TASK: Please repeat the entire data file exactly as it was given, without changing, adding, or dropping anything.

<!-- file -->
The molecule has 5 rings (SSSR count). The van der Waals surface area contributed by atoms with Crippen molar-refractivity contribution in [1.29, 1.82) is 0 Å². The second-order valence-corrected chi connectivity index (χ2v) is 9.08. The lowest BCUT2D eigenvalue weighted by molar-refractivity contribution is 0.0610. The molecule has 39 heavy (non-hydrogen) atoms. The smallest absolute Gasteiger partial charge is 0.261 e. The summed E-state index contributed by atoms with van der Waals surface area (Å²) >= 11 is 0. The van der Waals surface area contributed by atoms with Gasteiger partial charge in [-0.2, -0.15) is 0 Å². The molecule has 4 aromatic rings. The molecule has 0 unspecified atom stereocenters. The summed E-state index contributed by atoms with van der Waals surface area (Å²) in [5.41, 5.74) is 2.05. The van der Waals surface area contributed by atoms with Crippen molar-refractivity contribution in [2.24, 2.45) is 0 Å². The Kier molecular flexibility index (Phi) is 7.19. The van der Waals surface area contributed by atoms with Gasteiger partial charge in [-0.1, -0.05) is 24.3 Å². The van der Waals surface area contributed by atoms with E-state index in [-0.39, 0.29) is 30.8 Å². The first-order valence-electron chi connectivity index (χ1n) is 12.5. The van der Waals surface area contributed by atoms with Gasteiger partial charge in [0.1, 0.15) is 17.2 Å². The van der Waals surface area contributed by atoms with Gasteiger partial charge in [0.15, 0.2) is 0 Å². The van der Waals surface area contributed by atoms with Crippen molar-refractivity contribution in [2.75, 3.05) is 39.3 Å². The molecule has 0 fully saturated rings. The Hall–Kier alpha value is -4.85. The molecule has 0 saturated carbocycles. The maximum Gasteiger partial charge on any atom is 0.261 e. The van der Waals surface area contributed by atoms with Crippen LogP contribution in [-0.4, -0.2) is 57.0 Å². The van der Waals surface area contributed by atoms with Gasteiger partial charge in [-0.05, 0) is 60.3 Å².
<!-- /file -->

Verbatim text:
The molecule has 5 rings (SSSR count). The van der Waals surface area contributed by atoms with Crippen molar-refractivity contribution in [1.29, 1.82) is 0 Å². The second-order valence-corrected chi connectivity index (χ2v) is 9.08. The lowest BCUT2D eigenvalue weighted by molar-refractivity contribution is 0.0610. The molecule has 39 heavy (non-hydrogen) atoms. The smallest absolute Gasteiger partial charge is 0.261 e. The summed E-state index contributed by atoms with van der Waals surface area (Å²) >= 11 is 0. The van der Waals surface area contributed by atoms with Gasteiger partial charge in [-0.2, -0.15) is 0 Å². The molecule has 4 aromatic rings. The molecule has 0 unspecified atom stereocenters. The summed E-state index contributed by atoms with van der Waals surface area (Å²) in [5.41, 5.74) is 2.05. The van der Waals surface area contributed by atoms with Crippen molar-refractivity contribution in [2.24, 2.45) is 0 Å². The Kier molecular flexibility index (Phi) is 7.19. The van der Waals surface area contributed by atoms with Gasteiger partial charge in [-0.1, -0.05) is 24.3 Å². The van der Waals surface area contributed by atoms with E-state index in [-0.39, 0.29) is 30.8 Å². The first-order valence-electron chi connectivity index (χ1n) is 12.5. The van der Waals surface area contributed by atoms with Gasteiger partial charge in [0.1, 0.15) is 17.2 Å². The van der Waals surface area contributed by atoms with Gasteiger partial charge in [0.15, 0.2) is 0 Å². The van der Waals surface area contributed by atoms with Crippen molar-refractivity contribution in [2.75, 3.05) is 39.3 Å². The molecule has 0 fully saturated rings. The Hall–Kier alpha value is -4.85. The molecule has 0 saturated carbocycles. The maximum Gasteiger partial charge on any atom is 0.261 e. The van der Waals surface area contributed by atoms with Crippen LogP contribution in [-0.4, -0.2) is 57.0 Å². The van der Waals surface area contributed by atoms with Gasteiger partial charge in [-0.05, 0) is 60.3 Å².